The 2014 growing season is progressing extremely well at Shaker Ridge. An unexpectedly generous bolus of nearly 2 inches of rain on April 25 recharged the surface soils that were already going dry, postponing the need for irrigation in the vineyard and elsewhere. It did, unfortunately, also breath new life into weeds and grasses between vineyard rows that were already setting seed and prepared to pack it in for the year, but it would be rare for us to get away with a single round of mowing. We gladly took the additional rain. Yesterday, we got we would expect to be the last rain until fall: some passing, almost East Coast-style late afternoon thundershowers. Our soil water measurements had just told us that it was time to start irrigating, which we began in a block of the primitivo.
The vineyard is in full “bloom”–the small, non-showy flower clusters that mark the beginning of fruit formation. We first noticed this on the back hilltop of the primitivo about 2 weeks ago, but pretty much the entire vineyard was in bloom by May 16. This is right about the same time as last year and keeps us on track for another early-ish year on harvest.
Vine growth has been vigorous, and we just finished a massive shoot-thinning (“suckering”) operation in the entire vineyard, probably the earliest that we’ve every completed this critical step. Shoot thinning removes unwanted shoots or canes–typically well more than the number retained–which increases sunlight penetration and air circulation around the future fruit clusters on the remaining ones. An added benefit, especially important in our third straight drought year, is to dramatically decrease the overall surface area of leaves, which should help conserve water that would be lost through transpiration.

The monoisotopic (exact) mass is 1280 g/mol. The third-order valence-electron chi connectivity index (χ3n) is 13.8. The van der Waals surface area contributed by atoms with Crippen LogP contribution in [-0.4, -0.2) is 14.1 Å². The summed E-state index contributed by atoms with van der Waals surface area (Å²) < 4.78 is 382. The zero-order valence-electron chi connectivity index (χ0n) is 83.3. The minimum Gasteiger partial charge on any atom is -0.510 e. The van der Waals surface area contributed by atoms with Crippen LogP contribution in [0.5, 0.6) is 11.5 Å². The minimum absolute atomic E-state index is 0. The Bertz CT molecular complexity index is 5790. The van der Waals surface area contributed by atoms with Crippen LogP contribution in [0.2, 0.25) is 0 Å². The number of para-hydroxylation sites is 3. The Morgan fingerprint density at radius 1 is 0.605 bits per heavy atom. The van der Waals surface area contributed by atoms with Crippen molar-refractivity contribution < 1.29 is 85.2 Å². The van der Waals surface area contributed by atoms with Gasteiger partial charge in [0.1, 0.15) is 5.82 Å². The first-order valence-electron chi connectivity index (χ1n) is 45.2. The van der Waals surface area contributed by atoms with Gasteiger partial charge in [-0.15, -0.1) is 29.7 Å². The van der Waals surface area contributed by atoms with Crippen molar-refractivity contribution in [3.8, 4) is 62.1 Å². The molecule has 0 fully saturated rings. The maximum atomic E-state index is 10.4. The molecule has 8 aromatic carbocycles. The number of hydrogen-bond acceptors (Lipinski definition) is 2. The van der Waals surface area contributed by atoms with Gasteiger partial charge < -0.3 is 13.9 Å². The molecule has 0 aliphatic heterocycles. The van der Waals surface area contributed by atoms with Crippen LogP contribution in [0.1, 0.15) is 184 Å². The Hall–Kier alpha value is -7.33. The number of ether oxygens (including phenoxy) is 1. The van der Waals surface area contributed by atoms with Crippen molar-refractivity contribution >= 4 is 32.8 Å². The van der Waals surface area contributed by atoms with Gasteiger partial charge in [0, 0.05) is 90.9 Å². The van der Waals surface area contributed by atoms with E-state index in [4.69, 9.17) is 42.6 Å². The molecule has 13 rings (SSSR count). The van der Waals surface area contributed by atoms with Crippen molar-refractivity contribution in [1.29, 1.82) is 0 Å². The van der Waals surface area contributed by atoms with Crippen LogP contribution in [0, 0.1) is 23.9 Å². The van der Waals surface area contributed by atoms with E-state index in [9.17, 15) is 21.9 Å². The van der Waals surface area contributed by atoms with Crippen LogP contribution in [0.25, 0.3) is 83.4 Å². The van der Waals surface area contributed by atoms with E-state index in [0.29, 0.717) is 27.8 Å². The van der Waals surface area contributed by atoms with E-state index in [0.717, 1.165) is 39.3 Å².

We are seeing no evidence of powdery mildew pressure, but continue regular treatments to prevent this, as weather conditions remain ideal for its formation. We just completed our second (and we hope last) round of vineyard mowing, and we’ll be monitoring soil water carefully to time irrigation on an as-needed basis. Right now, we’re off to a picture-perfect start for 2014 as we look toward fruit growth and the hot summer.
In our second annual competition to recognize the best homemade wines made with our grapes by home winemaker clients, several medals have been won and we have a leader, but major competitions remain and all it would take is a gold medal to improve upon the current entries. The leader board looks as follows:
Winemaker Initials Wine Highest Award
JL primitivo silver
JDP port-style bronze
NG touriga bronze
We hope for additional entrants (free, see our April Diary post for details) with the Amador County Fair, Orange County Fair, and Sacramento Home Winemakers June Jubilee competitions still to come. The grand prize is 250 lbs of our wine grapes (2014 or 2015 vintage).
We have updated our “Current Grape Availability” to reflect what we believe will be a harvest window no later, and quite possibly earlier, than last year. A little bit (500 lbs) of 2014 primitivo and about a ton and a half each of barbera and touriga nacional remain available for sale.